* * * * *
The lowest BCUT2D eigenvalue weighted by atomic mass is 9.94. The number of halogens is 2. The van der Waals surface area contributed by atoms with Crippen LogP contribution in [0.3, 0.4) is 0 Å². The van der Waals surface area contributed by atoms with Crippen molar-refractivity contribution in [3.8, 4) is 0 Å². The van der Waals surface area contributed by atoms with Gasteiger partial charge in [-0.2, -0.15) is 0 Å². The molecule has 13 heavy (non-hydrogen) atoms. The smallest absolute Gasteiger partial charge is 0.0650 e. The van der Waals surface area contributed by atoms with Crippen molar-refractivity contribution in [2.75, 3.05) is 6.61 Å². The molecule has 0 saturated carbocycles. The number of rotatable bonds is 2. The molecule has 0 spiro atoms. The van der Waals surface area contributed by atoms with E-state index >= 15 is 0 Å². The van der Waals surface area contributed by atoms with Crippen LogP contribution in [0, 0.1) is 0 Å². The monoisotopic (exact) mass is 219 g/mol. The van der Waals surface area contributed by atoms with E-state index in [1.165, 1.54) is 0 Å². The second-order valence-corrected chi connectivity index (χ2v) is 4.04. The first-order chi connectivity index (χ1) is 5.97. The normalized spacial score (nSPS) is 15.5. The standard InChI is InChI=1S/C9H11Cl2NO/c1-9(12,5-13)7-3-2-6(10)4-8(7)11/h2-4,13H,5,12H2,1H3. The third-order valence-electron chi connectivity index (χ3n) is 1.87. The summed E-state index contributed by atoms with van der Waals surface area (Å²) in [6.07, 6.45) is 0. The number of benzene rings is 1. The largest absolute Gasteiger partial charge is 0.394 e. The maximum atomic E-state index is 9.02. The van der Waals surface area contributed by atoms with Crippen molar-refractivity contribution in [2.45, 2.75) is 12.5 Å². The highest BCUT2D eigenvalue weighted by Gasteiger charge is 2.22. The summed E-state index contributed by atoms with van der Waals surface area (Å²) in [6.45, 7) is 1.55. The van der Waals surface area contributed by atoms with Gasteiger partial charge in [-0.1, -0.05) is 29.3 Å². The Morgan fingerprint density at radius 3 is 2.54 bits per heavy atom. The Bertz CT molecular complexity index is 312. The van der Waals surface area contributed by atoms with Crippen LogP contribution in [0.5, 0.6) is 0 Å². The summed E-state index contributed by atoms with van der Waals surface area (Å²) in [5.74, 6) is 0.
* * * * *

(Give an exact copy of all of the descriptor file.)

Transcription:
The lowest BCUT2D eigenvalue weighted by atomic mass is 9.94. The number of halogens is 2. The van der Waals surface area contributed by atoms with Crippen LogP contribution in [0.3, 0.4) is 0 Å². The van der Waals surface area contributed by atoms with Crippen molar-refractivity contribution in [3.8, 4) is 0 Å². The van der Waals surface area contributed by atoms with Gasteiger partial charge in [-0.2, -0.15) is 0 Å². The molecule has 13 heavy (non-hydrogen) atoms. The smallest absolute Gasteiger partial charge is 0.0650 e. The van der Waals surface area contributed by atoms with Crippen molar-refractivity contribution in [2.75, 3.05) is 6.61 Å². The molecule has 0 saturated carbocycles. The number of rotatable bonds is 2. The molecule has 0 spiro atoms. The van der Waals surface area contributed by atoms with E-state index >= 15 is 0 Å². The van der Waals surface area contributed by atoms with Crippen LogP contribution in [0, 0.1) is 0 Å². The monoisotopic (exact) mass is 219 g/mol. The van der Waals surface area contributed by atoms with E-state index in [1.165, 1.54) is 0 Å². The second-order valence-corrected chi connectivity index (χ2v) is 4.04. The first-order chi connectivity index (χ1) is 5.97. The normalized spacial score (nSPS) is 15.5. The standard InChI is InChI=1S/C9H11Cl2NO/c1-9(12,5-13)7-3-2-6(10)4-8(7)11/h2-4,13H,5,12H2,1H3. The third-order valence-electron chi connectivity index (χ3n) is 1.87. The summed E-state index contributed by atoms with van der Waals surface area (Å²) in [6.07, 6.45) is 0. The number of benzene rings is 1. The largest absolute Gasteiger partial charge is 0.394 e. The maximum atomic E-state index is 9.02. The van der Waals surface area contributed by atoms with Crippen molar-refractivity contribution in [2.45, 2.75) is 12.5 Å². The highest BCUT2D eigenvalue weighted by Gasteiger charge is 2.22. The summed E-state index contributed by atoms with van der Waals surface area (Å²) in [6.45, 7) is 1.55. The van der Waals surface area contributed by atoms with Gasteiger partial charge in [-0.1, -0.05) is 29.3 Å². The Morgan fingerprint density at radius 3 is 2.54 bits per heavy atom. The Bertz CT molecular complexity index is 312. The van der Waals surface area contributed by atoms with Crippen LogP contribution in [0.5, 0.6) is 0 Å². The summed E-state index contributed by atoms with van der Waals surface area (Å²) in [5.74, 6) is 0.